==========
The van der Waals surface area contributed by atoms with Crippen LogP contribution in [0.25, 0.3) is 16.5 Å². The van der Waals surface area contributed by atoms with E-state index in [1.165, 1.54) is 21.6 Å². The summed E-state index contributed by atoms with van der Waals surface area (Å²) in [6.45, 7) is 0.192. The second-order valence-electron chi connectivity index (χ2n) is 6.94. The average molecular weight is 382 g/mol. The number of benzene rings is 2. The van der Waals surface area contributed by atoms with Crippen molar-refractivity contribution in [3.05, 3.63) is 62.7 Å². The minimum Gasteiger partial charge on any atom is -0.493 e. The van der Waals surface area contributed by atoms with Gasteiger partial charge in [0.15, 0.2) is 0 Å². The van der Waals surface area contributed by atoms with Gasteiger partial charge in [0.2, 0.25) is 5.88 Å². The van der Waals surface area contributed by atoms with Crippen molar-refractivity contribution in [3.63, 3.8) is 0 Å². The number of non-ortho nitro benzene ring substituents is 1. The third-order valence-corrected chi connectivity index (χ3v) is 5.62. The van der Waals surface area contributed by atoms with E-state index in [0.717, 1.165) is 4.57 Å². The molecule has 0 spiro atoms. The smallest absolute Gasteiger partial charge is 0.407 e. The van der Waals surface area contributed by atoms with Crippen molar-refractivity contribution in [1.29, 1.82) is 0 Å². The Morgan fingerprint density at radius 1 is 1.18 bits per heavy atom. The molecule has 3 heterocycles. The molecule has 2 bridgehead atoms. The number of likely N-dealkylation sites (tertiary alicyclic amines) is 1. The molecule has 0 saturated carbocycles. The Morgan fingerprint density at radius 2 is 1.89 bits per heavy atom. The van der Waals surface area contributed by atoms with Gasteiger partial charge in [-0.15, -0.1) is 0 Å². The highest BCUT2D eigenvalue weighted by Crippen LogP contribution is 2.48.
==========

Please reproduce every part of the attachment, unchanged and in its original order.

The van der Waals surface area contributed by atoms with Crippen LogP contribution in [0.25, 0.3) is 16.5 Å². The van der Waals surface area contributed by atoms with E-state index in [1.165, 1.54) is 21.6 Å². The summed E-state index contributed by atoms with van der Waals surface area (Å²) in [6.45, 7) is 0.192. The second-order valence-electron chi connectivity index (χ2n) is 6.94. The average molecular weight is 382 g/mol. The number of benzene rings is 2. The van der Waals surface area contributed by atoms with Crippen molar-refractivity contribution in [3.05, 3.63) is 62.7 Å². The minimum Gasteiger partial charge on any atom is -0.493 e. The van der Waals surface area contributed by atoms with Gasteiger partial charge in [0.15, 0.2) is 0 Å². The van der Waals surface area contributed by atoms with Gasteiger partial charge in [0.2, 0.25) is 5.88 Å². The van der Waals surface area contributed by atoms with Crippen molar-refractivity contribution in [3.63, 3.8) is 0 Å². The number of non-ortho nitro benzene ring substituents is 1. The third-order valence-corrected chi connectivity index (χ3v) is 5.62. The van der Waals surface area contributed by atoms with E-state index in [0.717, 1.165) is 4.57 Å². The molecule has 0 spiro atoms. The smallest absolute Gasteiger partial charge is 0.407 e. The van der Waals surface area contributed by atoms with Crippen molar-refractivity contribution in [1.29, 1.82) is 0 Å². The Morgan fingerprint density at radius 1 is 1.18 bits per heavy atom. The molecule has 3 heterocycles. The molecule has 2 bridgehead atoms. The number of likely N-dealkylation sites (tertiary alicyclic amines) is 1. The molecule has 0 saturated carbocycles. The Morgan fingerprint density at radius 2 is 1.89 bits per heavy atom. The van der Waals surface area contributed by atoms with Gasteiger partial charge in [-0.15, -0.1) is 0 Å². The highest BCUT2D eigenvalue weighted by Crippen LogP contribution is 2.48.